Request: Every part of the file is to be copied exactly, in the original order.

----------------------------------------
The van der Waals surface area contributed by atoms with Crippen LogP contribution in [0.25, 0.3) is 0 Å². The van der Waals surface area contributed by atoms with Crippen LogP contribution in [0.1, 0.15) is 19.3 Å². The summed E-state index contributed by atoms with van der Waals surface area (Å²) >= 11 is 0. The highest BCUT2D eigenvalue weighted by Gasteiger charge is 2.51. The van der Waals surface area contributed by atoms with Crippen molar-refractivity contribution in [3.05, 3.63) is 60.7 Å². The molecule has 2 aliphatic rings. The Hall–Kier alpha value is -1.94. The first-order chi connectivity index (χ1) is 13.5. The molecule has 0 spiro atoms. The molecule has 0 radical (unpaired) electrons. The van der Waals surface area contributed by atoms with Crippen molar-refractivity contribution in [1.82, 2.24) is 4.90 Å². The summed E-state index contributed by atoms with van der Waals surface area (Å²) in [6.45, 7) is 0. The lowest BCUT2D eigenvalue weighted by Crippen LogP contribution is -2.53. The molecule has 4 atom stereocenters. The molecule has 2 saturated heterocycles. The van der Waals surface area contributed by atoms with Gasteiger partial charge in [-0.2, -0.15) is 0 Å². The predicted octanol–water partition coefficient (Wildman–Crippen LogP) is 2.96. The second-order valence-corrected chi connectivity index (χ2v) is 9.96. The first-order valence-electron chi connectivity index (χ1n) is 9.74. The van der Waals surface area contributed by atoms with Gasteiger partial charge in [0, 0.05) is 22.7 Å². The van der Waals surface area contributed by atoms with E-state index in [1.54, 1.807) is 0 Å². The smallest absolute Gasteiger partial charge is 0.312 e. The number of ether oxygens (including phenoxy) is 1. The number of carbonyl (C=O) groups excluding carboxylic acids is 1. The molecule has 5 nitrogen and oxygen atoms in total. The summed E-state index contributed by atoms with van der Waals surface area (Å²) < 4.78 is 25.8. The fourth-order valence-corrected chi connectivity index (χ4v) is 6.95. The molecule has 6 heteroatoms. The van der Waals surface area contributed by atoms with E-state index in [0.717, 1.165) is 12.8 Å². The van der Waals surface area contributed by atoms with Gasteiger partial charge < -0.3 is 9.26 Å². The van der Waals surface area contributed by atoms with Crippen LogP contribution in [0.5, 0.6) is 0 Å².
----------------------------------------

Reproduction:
The van der Waals surface area contributed by atoms with Crippen LogP contribution in [0.25, 0.3) is 0 Å². The van der Waals surface area contributed by atoms with Crippen LogP contribution in [0.1, 0.15) is 19.3 Å². The summed E-state index contributed by atoms with van der Waals surface area (Å²) >= 11 is 0. The highest BCUT2D eigenvalue weighted by Gasteiger charge is 2.51. The van der Waals surface area contributed by atoms with Crippen molar-refractivity contribution in [3.05, 3.63) is 60.7 Å². The molecule has 2 aliphatic rings. The Hall–Kier alpha value is -1.94. The first-order chi connectivity index (χ1) is 13.5. The molecule has 0 spiro atoms. The molecule has 0 radical (unpaired) electrons. The van der Waals surface area contributed by atoms with Crippen molar-refractivity contribution in [1.82, 2.24) is 4.90 Å². The summed E-state index contributed by atoms with van der Waals surface area (Å²) in [6.45, 7) is 0. The lowest BCUT2D eigenvalue weighted by Crippen LogP contribution is -2.53. The molecule has 4 atom stereocenters. The molecule has 2 saturated heterocycles. The van der Waals surface area contributed by atoms with Gasteiger partial charge in [-0.2, -0.15) is 0 Å². The predicted octanol–water partition coefficient (Wildman–Crippen LogP) is 2.96. The second-order valence-corrected chi connectivity index (χ2v) is 9.96. The first-order valence-electron chi connectivity index (χ1n) is 9.74. The van der Waals surface area contributed by atoms with Gasteiger partial charge in [0, 0.05) is 22.7 Å². The van der Waals surface area contributed by atoms with E-state index in [1.54, 1.807) is 0 Å². The smallest absolute Gasteiger partial charge is 0.312 e. The number of ether oxygens (including phenoxy) is 1. The number of carbonyl (C=O) groups excluding carboxylic acids is 1. The molecule has 5 nitrogen and oxygen atoms in total. The summed E-state index contributed by atoms with van der Waals surface area (Å²) < 4.78 is 25.8. The fourth-order valence-corrected chi connectivity index (χ4v) is 6.95. The molecule has 6 heteroatoms. The van der Waals surface area contributed by atoms with E-state index in [0.717, 1.165) is 12.8 Å². The van der Waals surface area contributed by atoms with Gasteiger partial charge < -0.3 is 9.26 Å². The van der Waals surface area contributed by atoms with Crippen LogP contribution in [0.5, 0.6) is 0 Å².